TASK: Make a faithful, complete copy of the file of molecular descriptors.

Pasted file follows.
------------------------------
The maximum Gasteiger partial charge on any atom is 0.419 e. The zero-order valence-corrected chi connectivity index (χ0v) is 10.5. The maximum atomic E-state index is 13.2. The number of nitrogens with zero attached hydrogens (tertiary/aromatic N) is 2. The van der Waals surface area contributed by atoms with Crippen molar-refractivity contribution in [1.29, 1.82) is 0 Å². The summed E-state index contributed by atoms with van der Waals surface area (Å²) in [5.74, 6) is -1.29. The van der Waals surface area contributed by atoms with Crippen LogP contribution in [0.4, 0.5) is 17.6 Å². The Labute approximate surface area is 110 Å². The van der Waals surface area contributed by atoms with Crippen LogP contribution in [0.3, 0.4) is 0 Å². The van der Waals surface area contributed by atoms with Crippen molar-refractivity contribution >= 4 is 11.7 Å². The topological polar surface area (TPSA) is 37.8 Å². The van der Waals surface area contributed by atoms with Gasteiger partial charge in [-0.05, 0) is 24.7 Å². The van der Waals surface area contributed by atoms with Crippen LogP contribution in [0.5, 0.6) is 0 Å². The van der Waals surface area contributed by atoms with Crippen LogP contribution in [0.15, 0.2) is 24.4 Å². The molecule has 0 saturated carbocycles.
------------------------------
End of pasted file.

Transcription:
The maximum Gasteiger partial charge on any atom is 0.419 e. The zero-order valence-corrected chi connectivity index (χ0v) is 10.5. The maximum atomic E-state index is 13.2. The number of nitrogens with zero attached hydrogens (tertiary/aromatic N) is 2. The van der Waals surface area contributed by atoms with Crippen molar-refractivity contribution in [1.29, 1.82) is 0 Å². The summed E-state index contributed by atoms with van der Waals surface area (Å²) in [5.74, 6) is -1.29. The van der Waals surface area contributed by atoms with Crippen LogP contribution in [0.4, 0.5) is 17.6 Å². The Labute approximate surface area is 110 Å². The van der Waals surface area contributed by atoms with Crippen LogP contribution in [0.3, 0.4) is 0 Å². The van der Waals surface area contributed by atoms with Crippen molar-refractivity contribution >= 4 is 11.7 Å². The topological polar surface area (TPSA) is 37.8 Å². The van der Waals surface area contributed by atoms with Gasteiger partial charge in [-0.05, 0) is 24.7 Å². The van der Waals surface area contributed by atoms with Crippen LogP contribution in [0.5, 0.6) is 0 Å². The van der Waals surface area contributed by atoms with Crippen LogP contribution in [0.15, 0.2) is 24.4 Å². The molecule has 0 saturated carbocycles.